Cannon from sunken liner unveiled in Donegal

 

A CANNON linked to a fortune in gold has been unveiled as a tourist attraction at Downings Pier more than 90 years after it sank to the seabed 39 metres down in the mouth of Lough Swilly, Co Donegal.

The 7m-long gun weighing more than seven tons was lifted on to the pier at Downings 2½ years ago after a three-year salvage recovery operation headed by a team of local divers.

It was lifted from the wreck of the 15,000-ton Laurentic, a luxury liner built in 1908 by Harland and Wolff in Belfast and sunk by German mines in January, 1917, shortly after sailing from Buncrana when on service as a first World War merchant cruiser.

Still lying at the bottom of the sea are 20 gold ingots which the owners of the wreck, Derry-based Ray Cossum and his family, believe are worth up to €8 million.

The gold bars are all that is left of a consignment of 3,211 such bars being transported from Liverpool to Nova Scotia as British payment for American munitions, when the Laurenticsank with the loss of 354 lives of the 722 passengers on board.

Most of the bullion was recovered over seven years up to 1924, but experts reckon the remaining 20 bars are beyond reach beneath the wreck. Mr Cossum, a former English Channel swimmer said: “Those bars are still down there. There’s no way of getting them within reason.” An operation to find and raise them would cost almost as much as they are worth.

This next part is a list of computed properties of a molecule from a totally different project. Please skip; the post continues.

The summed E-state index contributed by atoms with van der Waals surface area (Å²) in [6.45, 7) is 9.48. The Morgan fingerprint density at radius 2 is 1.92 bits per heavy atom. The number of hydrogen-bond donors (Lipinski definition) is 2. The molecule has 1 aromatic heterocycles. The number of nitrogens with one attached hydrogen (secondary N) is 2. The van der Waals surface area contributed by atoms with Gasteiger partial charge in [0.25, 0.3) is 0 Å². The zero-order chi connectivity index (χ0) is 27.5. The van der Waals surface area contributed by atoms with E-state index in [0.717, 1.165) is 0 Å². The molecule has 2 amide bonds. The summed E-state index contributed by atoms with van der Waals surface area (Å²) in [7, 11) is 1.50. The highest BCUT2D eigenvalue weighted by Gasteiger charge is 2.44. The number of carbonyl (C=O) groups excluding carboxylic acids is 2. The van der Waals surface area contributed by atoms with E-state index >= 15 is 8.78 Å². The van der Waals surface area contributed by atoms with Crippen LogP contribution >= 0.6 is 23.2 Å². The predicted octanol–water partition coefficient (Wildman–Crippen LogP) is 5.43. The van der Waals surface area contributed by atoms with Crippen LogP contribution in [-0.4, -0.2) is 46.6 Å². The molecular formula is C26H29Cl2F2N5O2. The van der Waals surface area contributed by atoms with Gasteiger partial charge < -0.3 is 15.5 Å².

The Downings-based diving team, led by Kevin McShane, which raised the cannon, spent three years on preparatory dives, loosening the massive gun from the bow deck and securing heavy lifting chains to a specially designed flotation bag.

Fine Gael councillor Noel McBride, who persuaded Donegal County Council to donate €8,000 to the €15,000 cost of turning the gun into a tourist attraction, paid tribute yesterday to the divers and the Cossum family.

During the first World War, the White Star liner Laurenticwas converted from a luxury passenger cruise ship to an auxiliary gun ship. While on a mission to purchase arms and munitions from the US and Canadian governments, the “gold ship” – as it became known – struck German landmines as it rounded Malin Head shortly after leaving port at Buncrana.

It originally made way under steam from Liverpool docks bound for Halifax, Canada, carrying a payload of some 35 imperial tonnes of pure gold, worth in excess of €300 million today.

Shortly after departing Liverpool, some crew members showed signs of fever and it was decided to leave these men at Buncrana for medical attention. Just one hour after leaving Buncrana, on January 25th, 1917, the ship was holed and it rapidly sank.

Divers plunged as far as they could at the time to lift the 140lb boxes of gold ingots to the surface. After seven years, the admiralty in Britain decided to cease operations, leaving 25 bars of gold lying unrecovered on the seabed.

Five were later recovered by an independent operator but it is widely believed that the rest are buried deep under the wreckage of the liner.